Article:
An image from a video released by Rahaf Mohammed Alqunun on Twitter on Jan. 7. (Rahaf Mohammed Alqunun/Twitter/AFP) (Handout/AFP/Getty Images)

The Australian government loves being in lockstep with Washington — parroting something close to an American line on everything from Israel to climate change. But, now and then, there’s a limit. At the moment, that limit has a name: Saudi Arabia.

First it was the murder of Washington Post columnist Jamal Khashoggi, which Australia condemned with the forthright language actively avoided by the Trump administration.

This week it’s the case of Rahaf Mohammed Alqunun, an 18-year-old Saudi woman who claims her family threatened to kill her after she renounced Islam.

Alqunun also claims to have been beaten by her brother, forced to pray and wear a hijab, and to be terrified of her father.

The young woman was travelling to Australia, with the intention of claiming asylum, when she was confronted by Saudi officials while in transit in Thailand. According to Alqunun, the officials seized her passport and tried to force her return to the kingdom. The teenager then barricaded herself in her hotel room and opened a Twitter account in order to appeal for help.

“I’m afraid, my family WILL kill me,” she tweeted.

She also recorded a video message that was given to Australia’s national broadcaster, the Australian Broadcasting Corp., to be aired in the event she disappears.

After a lengthy standoff involving both Thai and Saudi officials, Alqunun’s passport was returned early this week and her claim for protection is being assessed by the U.N. refugee agency.

Australia has now signaled that it will offer her protection if her refugee status is affirmed, saying it had “serious concerns” about the case and promising that her appeal for asylum would be “carefully considered.”

Some news outlets are also reporting that the immigration minister, David Coleman, is “very likely” to grant her asylum.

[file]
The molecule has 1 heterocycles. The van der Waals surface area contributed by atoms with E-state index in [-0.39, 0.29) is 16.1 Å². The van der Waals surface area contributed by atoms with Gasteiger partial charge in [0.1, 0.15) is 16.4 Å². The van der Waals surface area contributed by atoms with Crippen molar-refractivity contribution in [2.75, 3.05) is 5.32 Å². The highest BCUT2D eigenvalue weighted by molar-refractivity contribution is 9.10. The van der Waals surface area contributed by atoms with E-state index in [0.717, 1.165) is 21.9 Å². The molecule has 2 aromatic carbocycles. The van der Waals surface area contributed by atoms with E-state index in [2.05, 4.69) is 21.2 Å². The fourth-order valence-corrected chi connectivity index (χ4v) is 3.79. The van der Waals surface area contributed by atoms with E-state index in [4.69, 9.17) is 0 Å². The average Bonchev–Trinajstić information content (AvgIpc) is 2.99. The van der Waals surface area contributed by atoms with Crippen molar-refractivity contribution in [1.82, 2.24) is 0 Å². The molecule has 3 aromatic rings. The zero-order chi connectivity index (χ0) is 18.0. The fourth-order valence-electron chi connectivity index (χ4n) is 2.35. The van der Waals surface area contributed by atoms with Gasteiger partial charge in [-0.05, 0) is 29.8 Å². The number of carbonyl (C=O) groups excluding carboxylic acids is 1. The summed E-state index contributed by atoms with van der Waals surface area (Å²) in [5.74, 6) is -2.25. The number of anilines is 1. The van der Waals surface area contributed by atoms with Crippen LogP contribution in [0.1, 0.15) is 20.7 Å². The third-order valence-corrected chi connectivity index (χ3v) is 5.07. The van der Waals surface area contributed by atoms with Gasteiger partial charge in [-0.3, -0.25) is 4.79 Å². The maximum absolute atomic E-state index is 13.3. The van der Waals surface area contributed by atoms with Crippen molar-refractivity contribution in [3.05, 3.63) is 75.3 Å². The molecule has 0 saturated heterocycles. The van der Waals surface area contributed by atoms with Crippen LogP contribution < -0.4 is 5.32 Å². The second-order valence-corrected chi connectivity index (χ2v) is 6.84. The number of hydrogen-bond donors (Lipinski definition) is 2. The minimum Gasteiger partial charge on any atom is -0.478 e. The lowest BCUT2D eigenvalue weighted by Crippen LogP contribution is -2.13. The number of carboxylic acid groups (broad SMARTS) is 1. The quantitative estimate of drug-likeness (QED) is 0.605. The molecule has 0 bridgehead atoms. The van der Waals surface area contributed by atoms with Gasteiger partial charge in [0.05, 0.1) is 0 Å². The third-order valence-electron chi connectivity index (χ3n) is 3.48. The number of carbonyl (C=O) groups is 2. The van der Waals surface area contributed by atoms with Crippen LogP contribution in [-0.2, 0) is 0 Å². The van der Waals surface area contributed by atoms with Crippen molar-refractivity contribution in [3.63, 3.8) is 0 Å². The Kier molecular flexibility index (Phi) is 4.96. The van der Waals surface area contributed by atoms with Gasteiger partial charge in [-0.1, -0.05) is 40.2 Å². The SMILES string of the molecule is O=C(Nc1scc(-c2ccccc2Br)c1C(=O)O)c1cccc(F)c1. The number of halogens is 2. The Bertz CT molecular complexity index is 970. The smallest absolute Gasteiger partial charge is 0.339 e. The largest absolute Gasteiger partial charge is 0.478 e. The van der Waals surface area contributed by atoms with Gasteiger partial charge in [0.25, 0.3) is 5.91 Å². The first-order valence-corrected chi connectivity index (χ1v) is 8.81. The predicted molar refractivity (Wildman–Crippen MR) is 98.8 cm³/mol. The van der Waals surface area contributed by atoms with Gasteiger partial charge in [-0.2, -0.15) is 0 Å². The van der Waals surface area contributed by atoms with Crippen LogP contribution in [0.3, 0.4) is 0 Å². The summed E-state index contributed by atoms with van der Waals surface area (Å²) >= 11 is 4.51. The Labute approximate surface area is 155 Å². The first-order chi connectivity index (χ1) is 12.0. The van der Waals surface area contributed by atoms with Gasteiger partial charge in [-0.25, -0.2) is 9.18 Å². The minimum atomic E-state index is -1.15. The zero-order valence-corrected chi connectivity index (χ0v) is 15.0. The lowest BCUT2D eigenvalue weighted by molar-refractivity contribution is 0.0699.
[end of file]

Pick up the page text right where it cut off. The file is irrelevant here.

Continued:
For some Australians, this has come as a surprise. Both the government and opposition have taken hard-line stances toward immigration and asylum seekers — so tough it was even questioned by President Trump in a phone conversation with the former Prime Minister Malcolm Turnbull. As Trump put it: “You are worse than I am.”

Asylum seekers who arrive by boat in Australia receive particularly unforgiving treatment: They are taken offshore for processing with the pledge that they will never be allowed to settle in Australia. Why is this case different? Some point to the impact of Twitter. Others point to a looming Australian election — expected in May — making the government more sensitive to public pressure.

A simpler explanation may lie in the growing Western revulsion toward Saudi Arabia. Even countries such as Australia, so wedded to the American worldview, can see when a regime has outlasted its utility.

Last year, the Australian government flirted with the idea of moving its embassy in Israel to Jerusalem, matching U.S. policy. By December, though, that idea had shrunk to an acknowledgment of West Jerusalem, and West Jerusalem alone, as the country’s capital — a move that seemed to achieve the remarkable effect of annoying both Israel and Australia’s Muslim neighbors in Asia.

When Trump recently talked of withdrawing thousands of soldiers from Syria and Afghanistan — a move announced without consultation with U.S. allies — the Australian government again avoided the usual craven lockstep. “Our government will always lean forward into this,” said Prime Minister Scott Morrison, talking of the war against Islamist extremism.

Are things shifting subtly when it comes to Australia and the United States? Has the death of Khashoggi, and Trump’s blithe acceptance of the Saudi side of the story, provided a trigger for change?


Certainly, if Alqunun escapes to a new life in Australia, it may be partly due to Khashoggi and the horrors he suffered.

As the ABC’s Sophie McNeill put it: “The world is now watching closely, I think, much closer than they were, what Saudi Arabia is doing to its own citizens.”

Read more:

Sarah Aziza: How Rahaf Mohammed Alqunun embodies the struggles of many Saudi women

Richard Glover: What the U.S. can learn from Australia’s election process